COLUMBUS, Ohio - As the Food and Drug Administration works to expand eligibility for the COVID-19 booster shot, AARP Ohio is working to eliminate any confusion about the process for older adults, particularly those living in nursing homes.
More than eight thousand Ohioans in long-term care facilities have died from COVID-19 since April of 2020.
But Latoya Peterson, associate state director of advocacy with AARP Ohio, noted the vaccines have played an important role in saving lives, preventing the deaths of an estimated 1,800 Ohio seniors in early 2021.
She noted there's a lot of agreement about the groups who would benefit most from a booster.
"Those are individuals who are immune-compromised and adults age 65 or older," said Peterson. "African Americans also are likely to have an underlying medical condition such as diabetes, obesity or chronic lung disease that puts a higher risk for severe COVID-19 cases."
AARP Ohio has a six-question checklist about booster shots family caregivers can use if they have a loved one in a nursing home. It's available online at aarp.org/Ohio.
Peterson said people with a spouse, sibling, parent or other loved one in a long-term care facility are rightly concerned about their well-being during the pandemic.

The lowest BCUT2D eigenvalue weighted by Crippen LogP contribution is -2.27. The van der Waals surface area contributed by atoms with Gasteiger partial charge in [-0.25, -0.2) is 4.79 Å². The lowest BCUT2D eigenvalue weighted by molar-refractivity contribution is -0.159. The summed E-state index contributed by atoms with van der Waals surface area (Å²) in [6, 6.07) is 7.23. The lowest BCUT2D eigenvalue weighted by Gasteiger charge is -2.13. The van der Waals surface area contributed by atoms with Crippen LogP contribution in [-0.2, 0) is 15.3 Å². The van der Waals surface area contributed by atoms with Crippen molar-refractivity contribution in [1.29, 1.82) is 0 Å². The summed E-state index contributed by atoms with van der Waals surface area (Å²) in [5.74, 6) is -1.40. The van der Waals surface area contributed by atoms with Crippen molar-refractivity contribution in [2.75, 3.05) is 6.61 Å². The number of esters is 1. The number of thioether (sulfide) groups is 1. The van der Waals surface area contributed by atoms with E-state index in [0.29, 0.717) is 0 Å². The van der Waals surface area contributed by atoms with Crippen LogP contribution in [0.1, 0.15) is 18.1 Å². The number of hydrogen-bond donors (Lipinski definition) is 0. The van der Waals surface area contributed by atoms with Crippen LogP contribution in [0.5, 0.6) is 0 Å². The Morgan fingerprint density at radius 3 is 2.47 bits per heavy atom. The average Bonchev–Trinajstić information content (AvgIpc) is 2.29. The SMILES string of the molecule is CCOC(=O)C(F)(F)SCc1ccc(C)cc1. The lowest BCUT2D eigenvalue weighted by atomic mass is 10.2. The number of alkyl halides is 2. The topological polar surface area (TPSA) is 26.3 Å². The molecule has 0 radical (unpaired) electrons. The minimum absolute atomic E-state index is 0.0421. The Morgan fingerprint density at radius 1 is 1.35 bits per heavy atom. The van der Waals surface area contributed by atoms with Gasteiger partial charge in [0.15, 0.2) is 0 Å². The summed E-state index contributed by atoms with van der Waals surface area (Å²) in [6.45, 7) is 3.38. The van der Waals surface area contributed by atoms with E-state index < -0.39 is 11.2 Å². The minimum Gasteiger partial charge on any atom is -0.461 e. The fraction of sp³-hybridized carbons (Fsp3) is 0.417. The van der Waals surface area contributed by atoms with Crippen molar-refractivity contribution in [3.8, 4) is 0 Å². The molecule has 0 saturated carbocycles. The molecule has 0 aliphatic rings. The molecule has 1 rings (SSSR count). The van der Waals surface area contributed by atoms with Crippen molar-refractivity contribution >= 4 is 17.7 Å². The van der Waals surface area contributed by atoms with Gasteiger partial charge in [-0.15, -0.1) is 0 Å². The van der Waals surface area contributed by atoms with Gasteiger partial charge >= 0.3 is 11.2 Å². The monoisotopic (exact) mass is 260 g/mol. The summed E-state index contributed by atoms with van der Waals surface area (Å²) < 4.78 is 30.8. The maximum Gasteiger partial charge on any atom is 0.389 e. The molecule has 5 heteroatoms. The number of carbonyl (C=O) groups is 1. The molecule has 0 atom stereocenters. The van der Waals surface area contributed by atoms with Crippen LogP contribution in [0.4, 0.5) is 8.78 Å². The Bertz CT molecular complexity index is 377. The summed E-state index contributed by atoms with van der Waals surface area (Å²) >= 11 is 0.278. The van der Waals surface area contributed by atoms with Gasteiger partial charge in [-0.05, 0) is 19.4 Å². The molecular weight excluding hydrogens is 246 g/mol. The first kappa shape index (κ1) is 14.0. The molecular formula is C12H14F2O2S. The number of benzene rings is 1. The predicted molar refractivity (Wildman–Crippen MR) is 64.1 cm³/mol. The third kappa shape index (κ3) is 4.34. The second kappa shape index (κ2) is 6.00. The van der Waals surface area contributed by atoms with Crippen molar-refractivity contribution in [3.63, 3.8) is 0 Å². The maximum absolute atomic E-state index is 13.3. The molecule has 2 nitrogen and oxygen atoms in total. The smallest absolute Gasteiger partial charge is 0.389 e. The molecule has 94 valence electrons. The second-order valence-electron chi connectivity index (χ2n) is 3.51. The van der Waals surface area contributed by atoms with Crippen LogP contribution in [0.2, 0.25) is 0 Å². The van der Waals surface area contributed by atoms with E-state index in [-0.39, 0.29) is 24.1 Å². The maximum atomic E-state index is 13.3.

"So we're hearing questions about the safety of their loved ones and just transparency in the nursing-home facility," said Peterson. "They really want to make sure that their spouse or parent or loved one or mother are safe and being cared for."
She encouraged them to ask nursing facilities about what they are doing to educate residents about booster shots, and to also get answers about transparency.
"How is the facility communicating when a loved one receives the booster shot?" asked Peterson. "Will there be notification? Will their medical records be updated? There's also questions about prioritization. Is the facility starting with the highest risk residents? And what can be done to ensure a loved one receives a booster shot?"
AARP's COVID-19 dashboard shows a sharp decline in deaths from COVID-19 after vaccines were made available early this year.